Ever since the beginnings of Cakewalk parties, probably the early 1800's, at the slave camps near the old southern plantation homes. Slave couples would dance an imitation and caricature of the ballroom dances performed by the white slave owners in their big houses, which were also the dances performed at balls and parties in Europe.
The dancers competed with each other to be the most outlandish imitations of the stuffy, prim, and prancing dancers. But, the dancers needed music to dance to; they needed a band. The bands' instrumentation may have consisted of Banjo, or Guitar, maybe some wind instruments like Trumpet, Trombone, or Clarinet, and various percussion instruments.
Obviously, these bands couldn't play the exact same music performed up in the big house. The musicians would have wanted to imitate the music in the same way the dance was being imitated, with a lot of imagination and humor. They would have parodied the dance music of the European tradition. But, what could they do to pull it off? Enter Jazz.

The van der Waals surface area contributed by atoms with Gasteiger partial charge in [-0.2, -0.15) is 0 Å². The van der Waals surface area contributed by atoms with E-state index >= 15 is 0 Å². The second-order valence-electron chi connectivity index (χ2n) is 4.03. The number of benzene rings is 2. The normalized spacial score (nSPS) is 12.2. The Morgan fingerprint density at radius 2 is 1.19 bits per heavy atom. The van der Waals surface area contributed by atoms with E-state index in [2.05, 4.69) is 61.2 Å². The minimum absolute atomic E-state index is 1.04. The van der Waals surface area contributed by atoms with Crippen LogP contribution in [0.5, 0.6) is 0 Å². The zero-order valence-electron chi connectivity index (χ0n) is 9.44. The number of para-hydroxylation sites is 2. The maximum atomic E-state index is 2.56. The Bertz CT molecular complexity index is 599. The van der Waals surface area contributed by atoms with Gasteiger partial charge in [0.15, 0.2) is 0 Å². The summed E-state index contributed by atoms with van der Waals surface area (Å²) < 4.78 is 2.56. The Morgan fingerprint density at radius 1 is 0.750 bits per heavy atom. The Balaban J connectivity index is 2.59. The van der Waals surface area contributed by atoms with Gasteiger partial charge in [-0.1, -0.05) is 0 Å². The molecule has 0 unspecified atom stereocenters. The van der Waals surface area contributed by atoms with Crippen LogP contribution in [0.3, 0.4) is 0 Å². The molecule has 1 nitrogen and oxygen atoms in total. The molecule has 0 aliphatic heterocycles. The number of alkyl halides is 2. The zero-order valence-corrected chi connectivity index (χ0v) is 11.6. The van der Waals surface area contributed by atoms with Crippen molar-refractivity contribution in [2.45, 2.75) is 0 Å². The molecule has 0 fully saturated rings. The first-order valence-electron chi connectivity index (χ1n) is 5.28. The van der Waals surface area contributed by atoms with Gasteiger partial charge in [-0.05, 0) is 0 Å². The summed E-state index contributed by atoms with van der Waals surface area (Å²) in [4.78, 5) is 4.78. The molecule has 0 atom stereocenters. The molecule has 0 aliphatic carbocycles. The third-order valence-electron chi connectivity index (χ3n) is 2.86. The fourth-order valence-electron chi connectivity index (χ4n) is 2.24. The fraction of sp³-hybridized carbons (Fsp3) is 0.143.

Sure, they "Jazzed" up the music. They altered the tempos. And, they loosened up the strict dotted-eighth - sixteenth note rhythms to create a swing rhythm that made it easier to dance.
It wasn't called Jazz, and all I can do is speculate that it happened that way. There was no written music of that style. But, given the way Jazz evolved from where we can recognize it; it's not hard to imagine that the practice of Jazz is older than we think.
Some of the devices used in Jazz like; Swing Rhythm, Extension and Alteration of Harmony, Solo or Collective Improvisations, may or may not all be present in a song that is considered to be Jazz.
Since Jazz is really a seasoning it can added as much or as little as needed to convey the artist's or performer's message.
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